By Carrie Winans. May 13-May 19 is National Women’s Health Week! This week has been set aside by the U.S. Department of Health and Human Services’ Office of Women’s Health in order to draw special attention to the unique health issues facing women every day. The week serves as a reminder to schedule regular appointments such as physicals, dental check-ups and OBGYN visits. It also encourages women to take a fresh start to summer and pledge to get active and change their diet to include the healthy vegetables of the season.
One of the most important things about National Women’s Health Week is the strong emphasis on preventive screenings. A preventive screening helps separate healthy individuals from persons who may have an undiagnosed condition. Commonly, tests like mammograms and pap smears come to mind as preventive measures for women.
However, there is another type of preventive screening that women should pay attention to this National Women’s Health Week. Women should get screened for osteoporosis. Osteoporosis is the loss of calcium and decrease in overall bone mass. As a result of this decrease, bones become fragile and break much more easily. It occurs most often in older women after menopause. While osteoporosis affects both men and women, women are five times as likely to develop the condition.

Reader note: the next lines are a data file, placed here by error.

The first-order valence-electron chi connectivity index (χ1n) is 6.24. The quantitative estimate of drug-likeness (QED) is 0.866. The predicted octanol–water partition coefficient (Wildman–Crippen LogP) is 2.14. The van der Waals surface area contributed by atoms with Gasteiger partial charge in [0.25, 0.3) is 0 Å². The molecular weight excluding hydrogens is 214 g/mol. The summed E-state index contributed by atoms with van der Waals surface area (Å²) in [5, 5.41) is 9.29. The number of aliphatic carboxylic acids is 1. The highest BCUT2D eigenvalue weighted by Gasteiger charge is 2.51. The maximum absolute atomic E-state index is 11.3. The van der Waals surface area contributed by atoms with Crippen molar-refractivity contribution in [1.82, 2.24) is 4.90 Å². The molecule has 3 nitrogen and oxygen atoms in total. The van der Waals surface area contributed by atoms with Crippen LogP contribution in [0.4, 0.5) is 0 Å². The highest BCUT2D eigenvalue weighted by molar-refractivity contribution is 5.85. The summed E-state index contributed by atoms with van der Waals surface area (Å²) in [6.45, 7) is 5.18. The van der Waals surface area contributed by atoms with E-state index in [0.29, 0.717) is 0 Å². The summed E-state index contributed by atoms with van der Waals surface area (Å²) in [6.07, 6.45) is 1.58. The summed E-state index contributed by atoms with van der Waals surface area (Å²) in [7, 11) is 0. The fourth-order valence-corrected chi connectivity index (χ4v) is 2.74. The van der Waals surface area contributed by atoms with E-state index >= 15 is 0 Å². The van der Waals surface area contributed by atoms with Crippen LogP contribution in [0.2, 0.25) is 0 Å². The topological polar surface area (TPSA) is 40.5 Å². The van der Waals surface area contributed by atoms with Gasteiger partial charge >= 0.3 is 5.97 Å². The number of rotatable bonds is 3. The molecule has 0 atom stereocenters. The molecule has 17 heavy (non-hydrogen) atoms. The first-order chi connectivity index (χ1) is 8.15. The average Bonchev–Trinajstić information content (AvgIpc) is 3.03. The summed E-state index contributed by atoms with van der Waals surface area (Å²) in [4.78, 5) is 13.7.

The National Bone Health Alliance (NBHA) has made a special effort to increase osteoporosis awareness through their 2Million2Many campaign. The basis of the campaign lies in this fact: Each year, there are 2 million bone breaks that are no accident, but signs of osteoporosis. Each year, a third of patients with a hip fracture had a prior fracture. After fractures, four out of five women will never be tested for osteoporosis. Osteoporosis fractures will likely cost Americans $25 billion by 2025.
As part of their efforts and in honor of National Women’s Health Week, NBHA hosted a summit yesterday at the Kaiser Permanente Center for Total Health. Moderated by former Congresswoman, tireless health care advocate, and Disruptive Woman Nancy Johnson and the director of NBH David B. Lee, the summit brought new information to the health world. The summit focused on the specific human and economic impacts of osteoporosis and the NBHA’s plan to reduce bone breaks 20% by the year 2020. This “20/20 Vision” initiative would implement secondary fracture prevention initiatives throughout the nation. (more…)